Modest tax hike? It’s possible, say supervisors
County Administrator Tim Hemstreet submitted a nearly $2 billion fiscal 2015 budget to the Board of Supervisors Feb. 5, the same night the School Board approved a $949 million budget for the coming year. Under Mr. Hemstreet's proposal, which would keep property taxes steady, there's a nearly $40 million shortfall in the county's allocation to the schools.
“I don't know yet. I really don't,” said Supervisor Matt Letourneau (R-Dulles) when asked if he'll be willing to budge on taxes. “I don't go in with a completely preconceived notion of what the tax rate should be.”
Mr. Letourneau's colleague, Ralph Buona (R-Ashburn), chairman of the board's finance committee, noted he's “not drawing any lines in the sand on the budget.”
“We'll have to look at $1.155 (the proposed equalized tax rate) and see what it funds and what it doesn't fund,” Mr. Buona said.
One concern Mr. Buona said he has with the schools' proposal is there's no way for the Board of Supervisors to examine priorities within the LCPS budget.
“I was disappointed because they haven't given us much to work with. I really don't want to be shooting in the dark at targets,” he said.
Board of Supervisors Chairman Scott York (R-At Large) said, with the exception of a couple of supervisors, he believes most of his board members will be willing to considering the LCPS proposed enhancements.
“I think most board members are open to understanding fully where the School Board is,・Mr. York said.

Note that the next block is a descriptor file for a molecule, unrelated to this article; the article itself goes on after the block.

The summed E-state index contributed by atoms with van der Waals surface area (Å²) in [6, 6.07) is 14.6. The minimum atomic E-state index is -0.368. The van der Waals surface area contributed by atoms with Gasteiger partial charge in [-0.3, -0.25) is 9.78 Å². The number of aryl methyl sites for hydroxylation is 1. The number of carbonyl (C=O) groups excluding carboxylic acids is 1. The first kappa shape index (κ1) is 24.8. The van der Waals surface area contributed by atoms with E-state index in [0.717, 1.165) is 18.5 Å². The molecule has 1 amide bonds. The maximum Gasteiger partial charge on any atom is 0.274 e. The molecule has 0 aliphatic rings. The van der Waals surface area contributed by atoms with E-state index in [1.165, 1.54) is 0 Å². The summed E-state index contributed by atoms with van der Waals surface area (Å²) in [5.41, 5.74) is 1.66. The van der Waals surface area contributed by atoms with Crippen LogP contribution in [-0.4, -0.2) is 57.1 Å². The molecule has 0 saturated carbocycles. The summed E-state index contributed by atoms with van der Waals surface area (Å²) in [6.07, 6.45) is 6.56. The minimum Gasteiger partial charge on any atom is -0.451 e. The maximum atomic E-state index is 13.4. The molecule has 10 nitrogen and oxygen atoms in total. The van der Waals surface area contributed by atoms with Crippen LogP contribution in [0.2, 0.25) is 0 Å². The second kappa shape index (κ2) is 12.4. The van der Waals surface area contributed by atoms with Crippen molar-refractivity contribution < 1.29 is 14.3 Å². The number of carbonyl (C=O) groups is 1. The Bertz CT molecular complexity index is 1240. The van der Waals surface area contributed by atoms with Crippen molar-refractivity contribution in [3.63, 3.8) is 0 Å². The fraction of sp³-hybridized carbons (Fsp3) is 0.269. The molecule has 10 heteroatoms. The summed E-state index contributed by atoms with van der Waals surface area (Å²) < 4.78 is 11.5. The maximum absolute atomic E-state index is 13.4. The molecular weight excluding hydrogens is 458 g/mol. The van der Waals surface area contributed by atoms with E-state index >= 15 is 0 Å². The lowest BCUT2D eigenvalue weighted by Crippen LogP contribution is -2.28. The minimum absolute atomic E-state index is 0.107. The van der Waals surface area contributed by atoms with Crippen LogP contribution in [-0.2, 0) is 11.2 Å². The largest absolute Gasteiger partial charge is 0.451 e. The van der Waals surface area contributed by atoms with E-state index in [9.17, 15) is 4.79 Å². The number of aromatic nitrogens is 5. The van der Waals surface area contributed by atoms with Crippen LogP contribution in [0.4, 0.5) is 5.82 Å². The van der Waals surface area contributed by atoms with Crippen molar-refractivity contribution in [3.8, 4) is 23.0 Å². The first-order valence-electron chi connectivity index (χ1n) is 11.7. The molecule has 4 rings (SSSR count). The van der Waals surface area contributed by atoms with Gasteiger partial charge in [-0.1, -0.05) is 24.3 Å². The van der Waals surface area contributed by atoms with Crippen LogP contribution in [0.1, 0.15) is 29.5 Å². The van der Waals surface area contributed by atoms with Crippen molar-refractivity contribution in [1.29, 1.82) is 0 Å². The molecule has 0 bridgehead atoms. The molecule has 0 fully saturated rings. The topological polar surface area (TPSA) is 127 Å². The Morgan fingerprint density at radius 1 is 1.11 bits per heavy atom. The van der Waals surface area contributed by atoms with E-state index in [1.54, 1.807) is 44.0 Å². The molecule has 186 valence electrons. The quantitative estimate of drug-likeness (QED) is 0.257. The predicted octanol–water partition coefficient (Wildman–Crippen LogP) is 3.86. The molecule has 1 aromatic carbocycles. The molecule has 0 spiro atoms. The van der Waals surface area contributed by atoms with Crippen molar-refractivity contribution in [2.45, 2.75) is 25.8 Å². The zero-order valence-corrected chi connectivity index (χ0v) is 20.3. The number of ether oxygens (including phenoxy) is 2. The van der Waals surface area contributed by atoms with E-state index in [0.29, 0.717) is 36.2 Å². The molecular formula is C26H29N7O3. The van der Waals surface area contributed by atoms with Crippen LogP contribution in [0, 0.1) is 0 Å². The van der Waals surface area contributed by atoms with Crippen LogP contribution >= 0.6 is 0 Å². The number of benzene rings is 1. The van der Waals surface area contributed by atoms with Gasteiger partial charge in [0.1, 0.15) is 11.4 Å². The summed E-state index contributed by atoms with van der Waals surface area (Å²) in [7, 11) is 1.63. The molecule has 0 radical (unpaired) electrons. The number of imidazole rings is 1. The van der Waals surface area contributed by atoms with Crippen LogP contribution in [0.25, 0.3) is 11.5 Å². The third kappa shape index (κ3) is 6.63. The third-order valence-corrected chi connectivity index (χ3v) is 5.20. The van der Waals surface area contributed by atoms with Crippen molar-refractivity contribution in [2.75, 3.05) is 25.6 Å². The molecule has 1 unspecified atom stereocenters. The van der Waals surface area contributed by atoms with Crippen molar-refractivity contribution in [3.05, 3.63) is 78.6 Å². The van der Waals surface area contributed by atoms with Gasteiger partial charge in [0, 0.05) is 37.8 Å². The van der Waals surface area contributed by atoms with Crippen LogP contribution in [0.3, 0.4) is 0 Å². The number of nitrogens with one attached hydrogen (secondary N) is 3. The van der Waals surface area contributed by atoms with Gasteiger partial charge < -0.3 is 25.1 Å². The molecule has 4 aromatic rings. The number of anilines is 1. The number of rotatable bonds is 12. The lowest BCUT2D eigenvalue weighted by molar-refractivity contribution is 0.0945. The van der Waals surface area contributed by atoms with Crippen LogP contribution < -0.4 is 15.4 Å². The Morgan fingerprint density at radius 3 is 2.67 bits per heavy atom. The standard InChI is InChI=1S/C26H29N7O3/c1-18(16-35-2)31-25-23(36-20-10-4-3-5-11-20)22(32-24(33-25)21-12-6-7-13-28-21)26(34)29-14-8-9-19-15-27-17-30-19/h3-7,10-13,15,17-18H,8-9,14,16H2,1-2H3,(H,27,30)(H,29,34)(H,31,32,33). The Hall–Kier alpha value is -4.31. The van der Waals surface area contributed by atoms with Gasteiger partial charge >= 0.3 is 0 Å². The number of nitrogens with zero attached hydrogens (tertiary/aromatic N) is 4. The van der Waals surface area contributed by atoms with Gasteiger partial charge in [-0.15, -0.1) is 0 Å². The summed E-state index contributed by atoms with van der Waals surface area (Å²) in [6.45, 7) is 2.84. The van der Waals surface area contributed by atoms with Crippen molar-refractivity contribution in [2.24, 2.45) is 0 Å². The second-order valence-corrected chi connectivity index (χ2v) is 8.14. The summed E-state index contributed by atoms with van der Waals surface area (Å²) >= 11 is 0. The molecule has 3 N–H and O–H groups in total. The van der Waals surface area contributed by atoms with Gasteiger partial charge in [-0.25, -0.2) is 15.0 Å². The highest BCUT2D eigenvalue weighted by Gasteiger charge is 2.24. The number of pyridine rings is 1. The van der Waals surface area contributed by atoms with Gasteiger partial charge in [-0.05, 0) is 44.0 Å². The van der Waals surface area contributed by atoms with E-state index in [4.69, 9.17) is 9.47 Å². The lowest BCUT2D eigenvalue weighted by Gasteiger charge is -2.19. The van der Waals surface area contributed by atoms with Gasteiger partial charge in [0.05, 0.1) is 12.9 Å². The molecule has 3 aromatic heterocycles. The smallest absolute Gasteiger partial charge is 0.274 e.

Like the finance chairman, Mr. York said he hopes School Board members will clearly lay out what budget items get cut and what stay in under different funding scenarios.
A Feb. 18 meeting between the Board of Supervisors and the School Board is expected to detail the schools' budget requests.
Because of increased revenues and property values over the past year, the county's local transfer to the schools would increase by more than $45 million within Mr. Hemstreet's budget. Factoring in additional revenue from the state, the schools will get an increase of more than $60 million from last year just at the equalized rate, Mr. York said.
In the past two budget cycles, the LCPS budget has increased from nearly $746 million to $843.5 million. The local fund transfer from the county has spiked from $494 million to more than $553.5 million, a 12 percent increase, according to Vice Chairman Shawn Williams (R-At Large).
Mr. Hemstreet's proposed fiscal 2015 fiscal plan follows the supervisors' guidance to hold taxes level for the average homeowner and it continues to include two cents within the advertised real property tax rate to fund high priority transportation infrastructure projects.
Supervisor Ken Reid (R-Leesburg) made the most transparent indication that he'd be open to a slight tax bump during the Feb. 5 business meeting.
“Forty-two million dollars, my friends, is quite a lot to cut,” Mr. Reid said of the schools' budget at an equalized county rate. “ … This may be politically unpopular and everything, but I don't know if I can support an equalized rate. I'm not going to support a full rate … but I'm certainly willing to go a little bit higher, and I hope my colleagues will consider that.”
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